New perspectives for the organ transplantation market
Organ transplantation helps to save overall costs. Of all organ transplantations, kidney transplantation is the most frequent by a wide margin (66% of total transplanted organs in 2016).1 Despite the high cost, various health economics studies found that the procedure is cost-saving. To mention one of the studies: “In conclusion, kidney transplantation is cost-effective across all donor types despite higher costs for marginal organs and innovative living donor practices.”2
The number of worldwide organ transplantations is rising
Between 2000 and 2016, worldwide organ transplantations have increased from around 40'000 per year to around 135'000 per year (total of kidney, heart, lung, liver, pancreas, and small bowel).3 Still, there would be many more organ transplantations if there were no severe bottlenecks present which lead to long waiting lists to receive an organ transplant. For example, the number of patients added to US transplant waiting lists each year—roughly 50,000—is dwarfed by the ~730,000 annual US deaths attributable to end-stage organ disease.4
The bottlenecks to increase the number of transplants further
There are three bottlenecks that need to be addressed: Donor/recipient mapping, the shortage of available organs, and the lifespan a transplanted organ keeps working. For each of these challenges, digital health companies provide solutions. This Thematic Insight will mainly focus on how to address the shortage of available organs, and how to keep the transplanted organ working for longer.
The problem of organ allocation is complicated, as there is a wide variety of factors that have to be combined. One of the limitations has been the time it takes to keep an organ outside of the donor fresh enough to bridge the distance to the recipient. This hurdle kept transplantation centers from sharing the characteristics of the patients on their waiting lists hospitals far away. However, if transportation of the organ is enhanced, there should be more matches possible on a geographically wider area.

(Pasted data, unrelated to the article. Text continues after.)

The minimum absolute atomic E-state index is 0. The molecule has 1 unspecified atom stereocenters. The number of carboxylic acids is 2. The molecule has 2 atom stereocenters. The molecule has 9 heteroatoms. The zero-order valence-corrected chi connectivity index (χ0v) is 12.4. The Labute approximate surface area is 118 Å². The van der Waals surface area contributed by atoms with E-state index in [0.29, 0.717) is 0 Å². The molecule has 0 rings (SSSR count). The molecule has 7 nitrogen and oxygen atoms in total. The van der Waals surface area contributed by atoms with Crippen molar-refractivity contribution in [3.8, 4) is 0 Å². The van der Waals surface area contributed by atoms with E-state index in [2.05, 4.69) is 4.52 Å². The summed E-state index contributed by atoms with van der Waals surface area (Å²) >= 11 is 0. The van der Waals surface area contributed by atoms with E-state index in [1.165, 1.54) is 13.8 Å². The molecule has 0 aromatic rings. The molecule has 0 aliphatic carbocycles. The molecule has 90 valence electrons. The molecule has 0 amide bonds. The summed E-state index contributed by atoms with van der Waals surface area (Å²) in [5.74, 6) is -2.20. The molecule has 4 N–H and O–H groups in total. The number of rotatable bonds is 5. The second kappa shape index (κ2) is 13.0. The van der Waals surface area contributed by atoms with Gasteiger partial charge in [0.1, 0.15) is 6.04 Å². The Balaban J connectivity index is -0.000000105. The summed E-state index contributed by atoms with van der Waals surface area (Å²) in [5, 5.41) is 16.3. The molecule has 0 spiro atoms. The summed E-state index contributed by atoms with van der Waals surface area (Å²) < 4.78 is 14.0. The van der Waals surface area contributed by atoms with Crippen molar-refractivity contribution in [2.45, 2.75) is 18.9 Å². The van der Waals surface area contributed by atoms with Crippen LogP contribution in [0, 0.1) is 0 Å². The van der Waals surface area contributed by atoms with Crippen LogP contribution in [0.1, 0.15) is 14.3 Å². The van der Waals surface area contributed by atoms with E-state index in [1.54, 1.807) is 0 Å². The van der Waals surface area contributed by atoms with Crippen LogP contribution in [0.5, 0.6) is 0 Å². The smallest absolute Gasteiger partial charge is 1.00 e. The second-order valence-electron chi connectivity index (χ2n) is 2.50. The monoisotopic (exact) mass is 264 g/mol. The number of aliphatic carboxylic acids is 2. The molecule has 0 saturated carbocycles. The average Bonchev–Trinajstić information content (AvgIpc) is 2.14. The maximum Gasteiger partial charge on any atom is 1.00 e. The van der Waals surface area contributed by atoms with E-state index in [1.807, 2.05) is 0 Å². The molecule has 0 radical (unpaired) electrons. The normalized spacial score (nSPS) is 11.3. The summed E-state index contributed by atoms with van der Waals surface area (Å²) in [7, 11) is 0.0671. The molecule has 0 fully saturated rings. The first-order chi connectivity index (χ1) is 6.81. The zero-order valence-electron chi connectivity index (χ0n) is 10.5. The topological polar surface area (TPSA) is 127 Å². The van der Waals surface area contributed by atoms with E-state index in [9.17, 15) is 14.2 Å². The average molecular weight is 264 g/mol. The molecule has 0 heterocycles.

Every year, tens of thousands of Americans receive new organs. However, an average of about 8,000 people die every year waiting for the organs they need.
Addressing the shortage of available organs
The global shortage of organs for transplantation has long been recognized as a major public health challenge, and the World Health Organization (Geneva) estimates that only 10% of the worldwide need for organ transplantation is being met.6
There are two primary reasons behind the shortage of available organs: First, not enough potential donors carry a document to allow using their viable organs in the event of brain death. Various governments have begun to raise awareness within their population towards this matter. Spain for example had great success in increasing organ donation, albeit with a somewhat controversial legislation change: When attempting to explain Spain’s success, it’s the ‘opt-out’ (or presumed consent) system for deceased organ donation that is perhaps cited more often than anything else. Opt-out means that a patient is presumed to consent to organ donation even if they have never registered as a donor.7
Second, current transportation methods where the organs are put on ice often cause damage to the organ, which gets worse the longer it takes before it can be implanted. Recent approaches offer promising solutions to this issue: By keeping the harvested organ alive in a healthier condition, many more organs are eligible for transplantation – thus the radius of organ supply can be greatly enhanced. An interesting and innovative technological solution towards this goal is a “Organ-in-a-Box” solution: The OCS acts as a miniature intensive care unit that keeps organs alive and healthy by preserving them in a natural state that mimics the human body so that organs can remain viable for transplant along the way to recipients.8